International Women's Summit
The theme “Women Creating a Safe World” ?
The World Council and the International Women’s Summit (IWS) will focus on the following main issues of major concern to the YWCA movement. They will be an important platform for discussion, for the sharing of information and experience and for solution finding.
Strengthening Work on Sexual and Reproductive Health and Rights and HIV and AIDS
The lack of contraception and unsafe sex are crucial risk factors for death and disability in women of reproductive age. The sexual and reproductive health and rights (SRHR) of women living with HIV are often ignored and one fifth to a half of girls and young women report that their first sexual encounter was forced.
The World YWCA has extensive expertise and global programming on HIV and AIDS with YWCAs in over 70 countries implementing programmes on SRHR. The institution has adopted an approach to SRHR and HIV that builds on the 2007 Nairobi Call to Action, as well as integrating experiences from the YWCA movement and partner organisations.
The key elements of this strategy are:
a) providing comprehensive prevention;
b) building the leadership of women, especially young women, in advocacy and provision of services;
c) creating and sustaining safe and inclusive spaces and access to full and comprehensive information;
d) ensuring comprehensive communication, monitoring and evaluation.
The recommendations of the World YWCA Regional Training Institutes (RTIs) held in Africa, Asia Pacific and Caribbean region in 2009, where a majority of member associations endorsed SRHR, HIV and Violence Against Women (VAW) as being the key priorities of the movement, will inform and strengthen the IWS dialogue.
Expanding Knowledge on YWCA Responses to Violence Against Women and Girls and Peace with Justice
The elimination of all forms of violence against women (VAW) is a priority of the World YWCA. Globally, six out of ten women experience physical and/or sexual violence in their lifetime.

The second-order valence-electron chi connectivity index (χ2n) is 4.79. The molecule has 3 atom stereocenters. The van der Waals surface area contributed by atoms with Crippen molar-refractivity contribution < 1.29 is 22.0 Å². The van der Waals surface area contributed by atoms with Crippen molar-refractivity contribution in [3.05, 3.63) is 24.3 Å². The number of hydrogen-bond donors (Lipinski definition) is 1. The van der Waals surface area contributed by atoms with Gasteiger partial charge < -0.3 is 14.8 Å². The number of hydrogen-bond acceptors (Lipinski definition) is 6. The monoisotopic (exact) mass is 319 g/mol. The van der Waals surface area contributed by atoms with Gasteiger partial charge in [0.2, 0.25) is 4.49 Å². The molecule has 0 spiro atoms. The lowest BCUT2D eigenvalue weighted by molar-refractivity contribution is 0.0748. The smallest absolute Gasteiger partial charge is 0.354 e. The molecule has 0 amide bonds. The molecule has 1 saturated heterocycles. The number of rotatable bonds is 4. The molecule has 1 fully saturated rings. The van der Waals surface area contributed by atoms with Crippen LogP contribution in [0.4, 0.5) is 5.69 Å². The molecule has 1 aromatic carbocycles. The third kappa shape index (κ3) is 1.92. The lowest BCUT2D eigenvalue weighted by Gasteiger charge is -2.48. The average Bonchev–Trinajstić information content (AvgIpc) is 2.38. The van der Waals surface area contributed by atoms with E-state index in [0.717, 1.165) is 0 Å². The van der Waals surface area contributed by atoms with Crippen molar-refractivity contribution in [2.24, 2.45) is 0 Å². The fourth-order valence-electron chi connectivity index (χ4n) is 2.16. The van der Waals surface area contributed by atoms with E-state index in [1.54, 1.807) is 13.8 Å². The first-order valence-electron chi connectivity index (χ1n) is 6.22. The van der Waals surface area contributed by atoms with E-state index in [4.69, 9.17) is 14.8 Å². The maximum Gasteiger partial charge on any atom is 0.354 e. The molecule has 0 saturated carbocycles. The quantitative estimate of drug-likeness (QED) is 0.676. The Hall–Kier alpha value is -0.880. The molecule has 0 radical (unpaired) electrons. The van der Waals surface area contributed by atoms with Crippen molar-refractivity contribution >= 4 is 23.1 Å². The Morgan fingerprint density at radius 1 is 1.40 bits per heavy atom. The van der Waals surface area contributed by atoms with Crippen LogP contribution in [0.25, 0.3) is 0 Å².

Conflict, wars and violence continue to destroy lives, communities and the future, with huge negative impacts on women and children.
The World YWCA has been at the forefront of responding to crises and eliminating VAW throughout its history. YWCAs in nearly 70 countries in all regions have diverse programmes for women and their children facing violence and abuse. These programmes range from the provision of emergency shelter, counseling and psycho-social support, policy advocacy for legislation, as well as working with judicial, police and health systems to running telephone ‘hotlines’ for women who have experienced sexual abuse, including rape.
Linking Community Services and Programmes with Policy Making and Accountability
There is a global disconnect between community actors, their knowledge, experience and perspectives with accountability and resources. Gender mainstreaming, that has been adopted as the dominant approach in the last 15 years, has shifted the transformative agenda of women’s empowerment to more a technical and instrumentalist approach defined by institutions, and embedded in programmes. This approach has transformed community centred organisations and movements like the YWCAs into the realm of implementers of programmes.
IWS participants will explore and dialogue on ways to reclaim the space for women and girls through advocacy and community action. While women contribute to creating a safe world, the primary responsibility for provision of services, safety and security lies with the duty bearers – states and their public government institutions. YWCAs, as part of civil society, need to engage and monitor states to ensure they fulfill their promises and commitments under international law. With the breadth of experience in providing community-based programmes and services, YWCAs are well positioned to use this knowledge base in advocating for effective national and regional policies that are put into action with adequate resources.
The IWS will be a space for sharing experiences, generating knowledge and exploring opportunities for deepening and expanding this work, while recognising key underlying issues of vulnerability, such as poverty and climate change.